Today, Ursula Dubosarsky is sharing her five favourites.
What Do You Do, Dear? (1963, USA), written by Seslye Joslin, illustrated by Maurice Sendak
Very absurd, very funny series of situations about good manners. What do you do when a lady polar bear walks into your igloo in a white fur coat? that kind of dilemma. I loved the satirical gaiety of it, I loved the illustrations (these were really my only knowledge of Maurice Sendak until I was an adult, I didn’t read his picture books for some reason) and I loved the form – the set-up of the crazy situation, the repeated question, “What do you do dear?” and then the equally absurd solution.
Gone is Gone (1935) USA written and illustrated by Wanda Gag
I was given this before I could read by a friend of my mother’s. I loved the shape of it (small hardback), I loved that it was mine. I loved the storytelling style (a retelling of a traditional tale), the strange words, the madcap humour and I loved the black and white pictures with all the crazy details – the baby, the little dog, the cow on the roof eating the grass. I remember being fascinated by the details of rural life – churning the butter, cutting the crops, gathering the vegetables and so on. Beautiful deep illustrations.
The Complete Adventures of Snugglepot and Cuddlepie, including Little Ragged Blossom and Little Obelia (1940) Australia. Written and illustrated by May Gibbs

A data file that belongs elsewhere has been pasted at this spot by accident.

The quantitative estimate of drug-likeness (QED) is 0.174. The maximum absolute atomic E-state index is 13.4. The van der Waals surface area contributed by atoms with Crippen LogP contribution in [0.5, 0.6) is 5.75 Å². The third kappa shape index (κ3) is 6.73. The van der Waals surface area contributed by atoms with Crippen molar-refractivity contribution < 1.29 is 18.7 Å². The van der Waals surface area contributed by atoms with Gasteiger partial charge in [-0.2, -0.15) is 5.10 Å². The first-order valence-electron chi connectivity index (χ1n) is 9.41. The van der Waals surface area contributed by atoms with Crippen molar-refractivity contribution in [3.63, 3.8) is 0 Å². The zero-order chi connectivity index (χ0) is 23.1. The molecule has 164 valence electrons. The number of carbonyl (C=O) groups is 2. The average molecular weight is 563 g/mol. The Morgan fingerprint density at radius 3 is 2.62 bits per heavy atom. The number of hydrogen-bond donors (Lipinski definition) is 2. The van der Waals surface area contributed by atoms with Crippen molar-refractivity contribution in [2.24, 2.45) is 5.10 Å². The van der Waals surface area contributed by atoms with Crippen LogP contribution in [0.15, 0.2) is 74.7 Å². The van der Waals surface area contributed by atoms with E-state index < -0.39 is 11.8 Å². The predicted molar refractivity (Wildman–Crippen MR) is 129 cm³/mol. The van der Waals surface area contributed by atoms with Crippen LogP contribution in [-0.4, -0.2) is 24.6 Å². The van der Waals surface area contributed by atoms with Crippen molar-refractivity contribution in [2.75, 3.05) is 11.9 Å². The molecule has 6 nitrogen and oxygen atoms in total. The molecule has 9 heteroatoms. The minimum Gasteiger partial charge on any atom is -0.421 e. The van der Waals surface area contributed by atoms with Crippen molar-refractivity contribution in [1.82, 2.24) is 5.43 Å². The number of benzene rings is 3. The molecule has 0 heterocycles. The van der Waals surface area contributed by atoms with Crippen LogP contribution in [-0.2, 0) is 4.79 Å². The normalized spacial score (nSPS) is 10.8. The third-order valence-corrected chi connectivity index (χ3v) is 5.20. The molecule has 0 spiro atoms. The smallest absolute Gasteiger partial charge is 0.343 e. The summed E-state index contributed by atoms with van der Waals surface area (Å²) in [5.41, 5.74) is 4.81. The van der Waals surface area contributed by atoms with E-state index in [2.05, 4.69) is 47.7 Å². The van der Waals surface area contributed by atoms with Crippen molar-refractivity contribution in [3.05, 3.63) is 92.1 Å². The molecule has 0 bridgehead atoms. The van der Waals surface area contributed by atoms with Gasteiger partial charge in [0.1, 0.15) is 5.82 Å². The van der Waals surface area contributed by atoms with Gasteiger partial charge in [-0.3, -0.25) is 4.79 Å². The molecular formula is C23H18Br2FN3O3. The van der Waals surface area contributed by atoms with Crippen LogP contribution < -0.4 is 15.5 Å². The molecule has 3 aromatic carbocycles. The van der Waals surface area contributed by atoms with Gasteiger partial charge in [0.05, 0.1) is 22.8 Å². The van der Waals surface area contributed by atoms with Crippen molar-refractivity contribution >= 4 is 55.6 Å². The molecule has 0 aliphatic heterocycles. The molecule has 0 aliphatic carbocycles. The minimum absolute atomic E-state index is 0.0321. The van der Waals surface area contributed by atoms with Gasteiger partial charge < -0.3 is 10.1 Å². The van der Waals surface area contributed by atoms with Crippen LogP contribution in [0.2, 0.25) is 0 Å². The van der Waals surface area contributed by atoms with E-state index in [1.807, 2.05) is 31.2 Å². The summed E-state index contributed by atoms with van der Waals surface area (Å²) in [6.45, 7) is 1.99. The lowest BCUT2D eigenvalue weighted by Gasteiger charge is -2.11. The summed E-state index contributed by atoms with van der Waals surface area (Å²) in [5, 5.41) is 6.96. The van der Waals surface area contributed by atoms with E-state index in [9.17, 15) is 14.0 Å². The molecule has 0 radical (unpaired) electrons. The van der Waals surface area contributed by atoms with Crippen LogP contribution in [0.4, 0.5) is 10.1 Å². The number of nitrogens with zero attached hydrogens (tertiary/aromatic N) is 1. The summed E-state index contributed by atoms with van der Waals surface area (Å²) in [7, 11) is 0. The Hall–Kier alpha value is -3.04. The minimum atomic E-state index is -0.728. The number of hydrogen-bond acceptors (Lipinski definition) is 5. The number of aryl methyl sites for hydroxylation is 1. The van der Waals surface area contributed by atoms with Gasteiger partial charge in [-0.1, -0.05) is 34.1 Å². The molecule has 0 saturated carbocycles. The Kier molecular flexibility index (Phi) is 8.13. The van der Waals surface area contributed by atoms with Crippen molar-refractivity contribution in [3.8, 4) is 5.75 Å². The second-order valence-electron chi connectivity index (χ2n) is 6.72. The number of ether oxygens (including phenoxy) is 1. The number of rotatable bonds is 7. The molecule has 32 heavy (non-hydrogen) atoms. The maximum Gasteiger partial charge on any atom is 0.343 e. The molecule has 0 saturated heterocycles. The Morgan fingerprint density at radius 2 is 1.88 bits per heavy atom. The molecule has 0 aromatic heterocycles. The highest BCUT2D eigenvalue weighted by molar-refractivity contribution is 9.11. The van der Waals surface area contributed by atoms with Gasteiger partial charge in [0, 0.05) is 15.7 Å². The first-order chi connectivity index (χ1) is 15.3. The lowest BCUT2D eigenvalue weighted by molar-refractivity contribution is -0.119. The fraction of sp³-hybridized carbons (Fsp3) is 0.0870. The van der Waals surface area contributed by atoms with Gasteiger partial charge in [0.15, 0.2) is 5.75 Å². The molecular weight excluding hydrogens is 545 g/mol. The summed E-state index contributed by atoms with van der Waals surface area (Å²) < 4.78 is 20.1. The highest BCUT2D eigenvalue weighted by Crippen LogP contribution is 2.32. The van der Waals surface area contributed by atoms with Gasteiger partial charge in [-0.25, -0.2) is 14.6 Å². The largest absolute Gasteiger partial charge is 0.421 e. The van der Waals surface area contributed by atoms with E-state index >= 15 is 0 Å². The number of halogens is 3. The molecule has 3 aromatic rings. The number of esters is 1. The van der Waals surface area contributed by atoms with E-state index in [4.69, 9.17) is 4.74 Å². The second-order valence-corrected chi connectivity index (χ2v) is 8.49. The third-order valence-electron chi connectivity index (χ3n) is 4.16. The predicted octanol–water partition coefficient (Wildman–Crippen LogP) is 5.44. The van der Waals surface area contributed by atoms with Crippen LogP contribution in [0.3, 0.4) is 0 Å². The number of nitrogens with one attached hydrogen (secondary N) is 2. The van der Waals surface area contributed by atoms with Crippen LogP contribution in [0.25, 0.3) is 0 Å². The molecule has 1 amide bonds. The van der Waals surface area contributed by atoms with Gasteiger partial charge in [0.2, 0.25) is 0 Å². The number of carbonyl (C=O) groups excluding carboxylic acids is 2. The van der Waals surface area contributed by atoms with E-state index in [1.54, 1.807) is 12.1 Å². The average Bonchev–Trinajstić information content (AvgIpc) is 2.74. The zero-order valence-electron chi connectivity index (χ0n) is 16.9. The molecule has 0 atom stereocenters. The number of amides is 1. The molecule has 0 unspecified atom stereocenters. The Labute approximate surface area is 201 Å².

I bought this at a book stall at a fete at Gladesville Hospital – at least my dad bought it for me – when I was about eight. I distinctly remember loving the language of it, especially the individual sentences. I also loved the picaresque nature of the storytelling, with simply one strange thing following another and then suddenly ending. And I devoured the illustrations where the modern world is recreated in the world of the bush creatures – the cinema, the (sea) horse races, the restaurants, the art school and so on – I was fascinated by the ingenuity and satirical absurdity of it.
Biquette the White Goat (1953) USA written and illustrated by Francoise
I was given this for my 6th birthday and I still know it off by heart, so clearly I read it again and again and again and again and again. It’s the story of a sick little girl who must have goat’s milk to get better. I think it’s a masterpiece! – of beautiful clear gripping storytelling and equally beautiful clear gripping painted illustrations. As an adult I have sought out as many of Francoise’s books as I’ve been able to.
I Had Trouble in Getting to Solla Sollew (1965) USA. Written and illustrated by Dr Seuss.
This was also a birthday present, when I turned eight. Again, I still know this book off by heart and often recite it to myself when I’m trying to fall asleep or feeling at a loose end. It did and does bring me the most enormous pleasure – the sounds of the words, the ingenious and silly rhymes, the invented words, the crazy sudden characters who disappear just as suddenly, the ridiculousness of the whole premise, the haplessness and openness of the main character, the vanity of human wishes (well not quite human) – it’s got it all! Wonderful, rich literature.